I was recently told a story about a 96 year old woman who knew the end was coming and was planning her funeral. She was going through the list of family, friends and close associates who would be involved in her final celebration. As she made her list of invitees she also took inventory of the issues and dynamics between each of them.
She became concerned about how her daughters would handle her death and deal with each other. They never got along and the stress of her death would only make it worse. Could both of these selfish women get over themselves long enough to make their mother’s funeral special?
Then there was the Pastor and his wife, the music director of the church, who had recently been divorced and now hated each other. She wondered if she would have to make a choice as to which one to invite. The Pastor couldn’t sing and the wife couldn’t preach so it would be a difficult situation.
What about her long time bridge partners? The only thing they all had in common was that they enjoyed playing bridge. They were the most competitive women she knew. She knew her funeral would end up being a competition for best dressed, most tears and biggest flower arrangement.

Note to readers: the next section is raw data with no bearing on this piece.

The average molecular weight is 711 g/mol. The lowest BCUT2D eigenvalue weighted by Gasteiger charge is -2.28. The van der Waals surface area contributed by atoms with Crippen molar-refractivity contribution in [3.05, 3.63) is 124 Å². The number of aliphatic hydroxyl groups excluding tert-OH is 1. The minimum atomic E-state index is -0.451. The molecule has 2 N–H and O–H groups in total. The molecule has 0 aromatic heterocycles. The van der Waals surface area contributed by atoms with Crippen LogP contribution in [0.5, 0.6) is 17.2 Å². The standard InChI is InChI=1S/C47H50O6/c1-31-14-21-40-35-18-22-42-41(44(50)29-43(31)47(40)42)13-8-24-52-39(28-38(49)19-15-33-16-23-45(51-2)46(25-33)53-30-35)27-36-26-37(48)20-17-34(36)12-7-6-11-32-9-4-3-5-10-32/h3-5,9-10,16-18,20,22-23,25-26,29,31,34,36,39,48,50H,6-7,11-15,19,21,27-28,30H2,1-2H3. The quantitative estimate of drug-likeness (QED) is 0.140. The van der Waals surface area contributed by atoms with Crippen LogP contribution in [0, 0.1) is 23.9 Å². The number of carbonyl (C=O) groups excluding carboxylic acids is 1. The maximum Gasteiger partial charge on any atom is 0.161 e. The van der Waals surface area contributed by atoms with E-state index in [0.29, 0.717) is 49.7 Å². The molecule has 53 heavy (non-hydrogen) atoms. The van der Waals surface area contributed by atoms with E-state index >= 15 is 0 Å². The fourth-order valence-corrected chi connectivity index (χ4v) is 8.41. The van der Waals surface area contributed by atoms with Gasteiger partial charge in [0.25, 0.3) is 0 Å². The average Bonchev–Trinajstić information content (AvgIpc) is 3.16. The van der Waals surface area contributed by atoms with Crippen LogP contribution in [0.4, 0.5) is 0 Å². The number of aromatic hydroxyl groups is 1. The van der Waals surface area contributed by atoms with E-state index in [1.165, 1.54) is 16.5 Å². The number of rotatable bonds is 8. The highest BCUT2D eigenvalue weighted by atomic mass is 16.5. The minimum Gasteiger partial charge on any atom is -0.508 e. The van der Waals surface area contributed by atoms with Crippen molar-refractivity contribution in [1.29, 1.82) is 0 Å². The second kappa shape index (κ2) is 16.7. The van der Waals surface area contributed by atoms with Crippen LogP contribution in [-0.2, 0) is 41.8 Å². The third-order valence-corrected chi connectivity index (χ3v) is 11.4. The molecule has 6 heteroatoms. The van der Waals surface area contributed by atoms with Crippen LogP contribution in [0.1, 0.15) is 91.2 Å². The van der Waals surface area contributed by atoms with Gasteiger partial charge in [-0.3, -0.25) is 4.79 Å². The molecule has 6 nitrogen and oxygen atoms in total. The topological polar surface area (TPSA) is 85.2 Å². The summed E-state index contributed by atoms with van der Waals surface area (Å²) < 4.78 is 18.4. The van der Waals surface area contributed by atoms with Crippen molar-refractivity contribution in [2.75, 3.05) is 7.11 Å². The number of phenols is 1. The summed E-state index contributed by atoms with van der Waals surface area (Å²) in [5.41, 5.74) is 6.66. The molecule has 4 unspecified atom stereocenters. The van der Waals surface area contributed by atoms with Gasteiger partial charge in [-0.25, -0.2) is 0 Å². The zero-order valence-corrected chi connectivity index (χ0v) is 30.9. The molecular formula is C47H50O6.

The story reminded me of something a resident of a retirement home said about planning his funeral, “Man it’s a good thing I don’t have to do this twice, the stress is going to kill me.”
We often let our own issues, selfish issues, take over at the end of a loved one’s life. It is a difficult time for everyone involved, but isn’t it more important to value and respect the wishes of our loved ones and assure them that their wishes will be honored, than to be “right” or get our way?